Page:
I really enjoyed reading this article explaining why the author, Shani Jayamanne, isn’t yet ready for an SMSF. She had lots of good reasons for her decision. So it prompted me to reflect back on some of the reasons I felt I was ready at a similar stage of life and with an even smaller balance. And back then, I did work within the superannuation industry but not SMSFs. I wasn’t an obvious advocate of the ‘do it yourself’ model.

It probably helped that I was married to an accountant who did all the work. That’s a great life hack if ever there was one.

I knew my super balance would increase 

But there were other reasons. Like many others in my age group, I’ve had compulsory super at an ever-increasing percentage of my salary for my whole working life. So even back then, it was clear that my super would become a substantial part of my savings someday.

So I did my research and decided that ‘one day’ I would want to manage my super myself. I didn’t profess to have any great stock picking skills or plan to invest in exotic artwork or gold. My logic was that if I was taking responsibility for my retirement in such a big way, I wanted more control. So the question for me was not ‘if’ I’d have an SMSF, it was ‘when’.

Friction points

I didn’t necessarily want to manage it at that point in time, but I did want to make sure the friction of moving later didn’t cost me too much. At the time I probably only really appreciated one friction point – capital gains tax.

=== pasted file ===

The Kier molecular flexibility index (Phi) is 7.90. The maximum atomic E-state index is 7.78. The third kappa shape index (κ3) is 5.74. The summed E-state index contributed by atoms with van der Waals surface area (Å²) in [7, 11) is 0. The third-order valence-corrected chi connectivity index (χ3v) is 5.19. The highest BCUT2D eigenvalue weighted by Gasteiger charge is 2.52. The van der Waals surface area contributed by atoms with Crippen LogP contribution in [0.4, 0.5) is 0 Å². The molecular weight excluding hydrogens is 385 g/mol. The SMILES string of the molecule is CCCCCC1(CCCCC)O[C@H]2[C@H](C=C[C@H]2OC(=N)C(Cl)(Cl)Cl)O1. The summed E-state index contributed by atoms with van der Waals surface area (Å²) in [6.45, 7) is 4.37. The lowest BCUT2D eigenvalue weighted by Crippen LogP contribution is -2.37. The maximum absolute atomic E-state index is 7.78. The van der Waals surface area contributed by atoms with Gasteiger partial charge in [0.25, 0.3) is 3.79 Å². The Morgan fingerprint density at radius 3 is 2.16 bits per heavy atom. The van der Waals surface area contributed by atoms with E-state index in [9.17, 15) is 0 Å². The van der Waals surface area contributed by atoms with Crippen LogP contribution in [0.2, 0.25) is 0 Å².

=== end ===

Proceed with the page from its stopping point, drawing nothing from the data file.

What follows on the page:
I knew that if I waited too long to move to an SMSF, my super would grow in value and I would incur capital gains tax moving my money when the time came. Would the future benefit of avoiding the tax outweigh the costs of running my SMSF with such a small balance in the interim? Possibly not, but it was a risk I was willing to take. If it didn't work for me, I could wind up the SMSF.

A second important friction point that I didn’t think about at the time was insurance.

Obtaining insurance is cheaper and easier, with fewer medical checks and restrictions, when you’re young, fit and healthy. While the premiums will increase each year, you can keep the same policy in place for as long as you like if it’s set up in your SMSF to begin with.

I recently arranged some life insurance outside my SMSF and it was a shock to see the price compared with the premium I was paying in my SMSF. The cover specifically excluded death or disability linked to my epilepsy which was not diagnosed when I took out insurance in my SMSF, and therefore I was still covered by that original policy. I definitely wouldn’t want to be setting up my SMSF now and trying to find cover. When I needed it, I had much more insurance than I could easily get in a public fund. It convinced me that the earlier the better when it comes to life insurance.

Some people solve this by keeping a small balance in their original public super fund just to keep their insurance running, but that can compromise some great tax planning opportunities that work best if the insurance is in the SMSF.